BOISE — Four Idaho governors from two different parties made strong stands against hate group activity in Idaho a prominent feature of their terms as governor, helping marginalize the Aryan Nations in the years that the neo-Nazi group was active in Idaho.
That record provides a powerful precedent for how Idaho can counter the impact of hate groups, but it’s unclear if today’s state leadership will take the same approach.
Gov. Brad Little issued a statement on social media a day after 31 members of the Patriot Front white supremacist group were arrested in Coeur d’Alene as they rode packed in the back of a U-Haul truck, headed to disrupt a Pride in the Park event by rioting.
“All Americans should be able to peacefully express their constitutionally guaranteed right to free speech without the threat of violence,” the governor wrote. “It is what has always set America apart from other nations. I thank the many, many Idahoans from across the political spectrum committed to peacefully demonstrating.”
“I commend our brave men and women in law enforcement for their swift action in Coeur d’Alene this weekend,” the governor continued. “Their diligence and quick response helped avoid a potentially terrible situation.”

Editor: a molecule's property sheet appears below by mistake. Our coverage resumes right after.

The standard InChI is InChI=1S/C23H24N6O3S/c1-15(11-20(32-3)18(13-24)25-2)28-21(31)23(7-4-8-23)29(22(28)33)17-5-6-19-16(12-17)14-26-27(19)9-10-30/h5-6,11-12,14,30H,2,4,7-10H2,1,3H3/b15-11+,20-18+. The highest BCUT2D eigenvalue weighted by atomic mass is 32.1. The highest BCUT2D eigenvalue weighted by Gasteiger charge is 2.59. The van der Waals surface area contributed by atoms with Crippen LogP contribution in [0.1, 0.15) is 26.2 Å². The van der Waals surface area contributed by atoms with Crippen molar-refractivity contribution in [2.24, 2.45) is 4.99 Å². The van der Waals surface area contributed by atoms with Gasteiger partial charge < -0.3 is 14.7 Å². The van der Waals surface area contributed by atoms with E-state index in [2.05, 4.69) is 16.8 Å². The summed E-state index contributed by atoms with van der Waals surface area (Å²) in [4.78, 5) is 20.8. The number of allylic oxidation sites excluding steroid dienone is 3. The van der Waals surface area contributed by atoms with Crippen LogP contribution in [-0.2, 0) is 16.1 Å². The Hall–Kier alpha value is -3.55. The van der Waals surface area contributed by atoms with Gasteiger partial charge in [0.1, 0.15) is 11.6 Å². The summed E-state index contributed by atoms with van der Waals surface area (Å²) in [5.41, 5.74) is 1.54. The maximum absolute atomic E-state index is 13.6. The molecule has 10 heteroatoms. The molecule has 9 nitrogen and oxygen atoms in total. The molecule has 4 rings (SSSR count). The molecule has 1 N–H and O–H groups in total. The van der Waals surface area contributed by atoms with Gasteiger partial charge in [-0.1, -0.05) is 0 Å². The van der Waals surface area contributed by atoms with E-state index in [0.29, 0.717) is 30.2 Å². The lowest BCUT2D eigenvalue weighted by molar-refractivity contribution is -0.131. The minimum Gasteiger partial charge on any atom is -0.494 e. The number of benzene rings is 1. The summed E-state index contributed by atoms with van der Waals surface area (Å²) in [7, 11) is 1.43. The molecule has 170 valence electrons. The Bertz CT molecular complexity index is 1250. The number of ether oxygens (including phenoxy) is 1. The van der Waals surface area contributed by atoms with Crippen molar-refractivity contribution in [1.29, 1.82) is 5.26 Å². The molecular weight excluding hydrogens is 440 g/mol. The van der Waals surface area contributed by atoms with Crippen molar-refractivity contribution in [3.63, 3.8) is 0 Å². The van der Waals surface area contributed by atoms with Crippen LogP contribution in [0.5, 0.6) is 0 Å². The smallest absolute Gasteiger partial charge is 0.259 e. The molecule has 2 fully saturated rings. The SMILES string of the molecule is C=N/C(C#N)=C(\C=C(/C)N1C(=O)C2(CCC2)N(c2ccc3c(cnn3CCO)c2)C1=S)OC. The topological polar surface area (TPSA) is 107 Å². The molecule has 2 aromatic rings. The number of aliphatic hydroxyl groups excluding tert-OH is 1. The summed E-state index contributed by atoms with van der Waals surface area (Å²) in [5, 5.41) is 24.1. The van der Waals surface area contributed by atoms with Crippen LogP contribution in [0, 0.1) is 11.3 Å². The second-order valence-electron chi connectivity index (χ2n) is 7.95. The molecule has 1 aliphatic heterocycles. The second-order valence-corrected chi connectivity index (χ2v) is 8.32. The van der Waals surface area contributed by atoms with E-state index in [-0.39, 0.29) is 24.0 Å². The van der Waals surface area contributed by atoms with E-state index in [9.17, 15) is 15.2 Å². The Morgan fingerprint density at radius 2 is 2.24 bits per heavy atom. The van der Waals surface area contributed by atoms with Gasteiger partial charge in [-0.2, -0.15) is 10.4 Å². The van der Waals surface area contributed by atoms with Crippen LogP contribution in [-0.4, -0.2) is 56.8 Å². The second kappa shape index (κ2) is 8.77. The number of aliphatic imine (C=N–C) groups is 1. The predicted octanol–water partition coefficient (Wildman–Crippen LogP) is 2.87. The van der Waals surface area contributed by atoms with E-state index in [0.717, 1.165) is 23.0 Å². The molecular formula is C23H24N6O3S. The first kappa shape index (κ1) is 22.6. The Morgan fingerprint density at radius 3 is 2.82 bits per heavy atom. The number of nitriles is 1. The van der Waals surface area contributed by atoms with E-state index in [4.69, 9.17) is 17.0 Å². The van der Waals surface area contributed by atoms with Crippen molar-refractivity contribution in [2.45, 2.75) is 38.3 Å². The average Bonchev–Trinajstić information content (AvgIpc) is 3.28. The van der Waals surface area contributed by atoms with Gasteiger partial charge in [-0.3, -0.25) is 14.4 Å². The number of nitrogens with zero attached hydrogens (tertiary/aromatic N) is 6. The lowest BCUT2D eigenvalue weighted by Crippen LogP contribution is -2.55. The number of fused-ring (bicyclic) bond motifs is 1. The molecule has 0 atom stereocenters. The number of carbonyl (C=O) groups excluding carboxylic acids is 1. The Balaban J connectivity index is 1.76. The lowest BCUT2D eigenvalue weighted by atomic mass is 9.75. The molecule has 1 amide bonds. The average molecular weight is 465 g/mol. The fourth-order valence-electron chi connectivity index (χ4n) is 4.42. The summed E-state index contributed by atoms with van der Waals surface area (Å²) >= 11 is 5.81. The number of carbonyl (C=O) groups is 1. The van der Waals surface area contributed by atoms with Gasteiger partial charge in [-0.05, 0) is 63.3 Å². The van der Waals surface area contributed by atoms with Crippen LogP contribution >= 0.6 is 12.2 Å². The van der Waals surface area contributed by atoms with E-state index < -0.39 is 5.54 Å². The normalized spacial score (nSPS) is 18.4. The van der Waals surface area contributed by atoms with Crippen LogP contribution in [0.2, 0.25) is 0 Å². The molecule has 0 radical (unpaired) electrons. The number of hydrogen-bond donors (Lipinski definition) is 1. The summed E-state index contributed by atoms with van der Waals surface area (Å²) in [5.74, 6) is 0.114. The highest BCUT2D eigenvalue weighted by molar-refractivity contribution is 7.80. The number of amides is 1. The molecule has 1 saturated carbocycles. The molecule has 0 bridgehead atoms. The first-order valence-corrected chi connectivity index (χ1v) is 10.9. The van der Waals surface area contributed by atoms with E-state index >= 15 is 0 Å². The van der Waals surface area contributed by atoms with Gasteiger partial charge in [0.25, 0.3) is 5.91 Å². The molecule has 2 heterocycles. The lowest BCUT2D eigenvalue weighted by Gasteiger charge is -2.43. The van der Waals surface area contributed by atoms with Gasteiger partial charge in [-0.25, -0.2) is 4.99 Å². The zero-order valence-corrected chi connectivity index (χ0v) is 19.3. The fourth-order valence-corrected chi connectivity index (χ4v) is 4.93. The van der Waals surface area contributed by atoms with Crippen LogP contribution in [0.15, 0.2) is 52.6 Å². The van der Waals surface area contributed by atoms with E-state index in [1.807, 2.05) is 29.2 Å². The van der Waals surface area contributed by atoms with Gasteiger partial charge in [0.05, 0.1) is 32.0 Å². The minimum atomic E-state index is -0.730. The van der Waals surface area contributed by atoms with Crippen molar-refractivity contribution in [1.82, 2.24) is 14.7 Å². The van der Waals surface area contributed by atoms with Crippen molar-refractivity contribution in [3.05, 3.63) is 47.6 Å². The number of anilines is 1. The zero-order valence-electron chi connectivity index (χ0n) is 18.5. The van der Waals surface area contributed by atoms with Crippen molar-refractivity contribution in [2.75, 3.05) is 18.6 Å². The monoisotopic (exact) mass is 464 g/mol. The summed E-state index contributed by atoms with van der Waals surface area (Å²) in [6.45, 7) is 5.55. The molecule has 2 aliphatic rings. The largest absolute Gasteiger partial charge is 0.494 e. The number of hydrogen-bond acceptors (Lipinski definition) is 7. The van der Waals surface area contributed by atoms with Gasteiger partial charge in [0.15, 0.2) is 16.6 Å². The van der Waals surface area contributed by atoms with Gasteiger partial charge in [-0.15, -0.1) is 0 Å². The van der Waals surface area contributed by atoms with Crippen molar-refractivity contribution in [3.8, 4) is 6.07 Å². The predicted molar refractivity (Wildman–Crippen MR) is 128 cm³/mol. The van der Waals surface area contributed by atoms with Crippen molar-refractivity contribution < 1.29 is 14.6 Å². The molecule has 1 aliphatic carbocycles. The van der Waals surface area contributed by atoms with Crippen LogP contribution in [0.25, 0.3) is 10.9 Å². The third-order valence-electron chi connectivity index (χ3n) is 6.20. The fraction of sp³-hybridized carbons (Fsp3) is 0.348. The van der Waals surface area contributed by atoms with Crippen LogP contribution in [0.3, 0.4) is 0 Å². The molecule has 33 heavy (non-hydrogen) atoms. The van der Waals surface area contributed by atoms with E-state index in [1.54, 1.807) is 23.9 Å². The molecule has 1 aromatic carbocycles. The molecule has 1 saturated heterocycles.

The statement ended there — with no mention of white supremacy, hate groups, or the fact that the group intended to attack Idaho’s LGBTQ community.
“If you don’t say anything, people think you agree with them,” said former state Sen. Cherie Buckner-Webb, a longtime advocate for civil and human rights in Idaho. “In leadership, you want to present a front that says, ‘I really do represent all y’all,’” she said. “It’s not happening now.”
There was no such reticence after the Aryan Nations exploded several bombs in Coeur d’Alene in September of 1986, one at the home of the Rev. Bill Wassmuth, a local Catholic priest and human rights leader, and two in downtown Coeur d’Alene.
Then-Gov. John Evans immediately flew to Coeur d’Alene to speak at a unity rally. Tony Stewart, co-founder of the Kootenai County Task Force on Human Relations, recalled, “I’ll never forget. He said, ‘I want to be there.’ I said, ‘Well, governor, it might be risky,’ and he said, ‘Nope.’”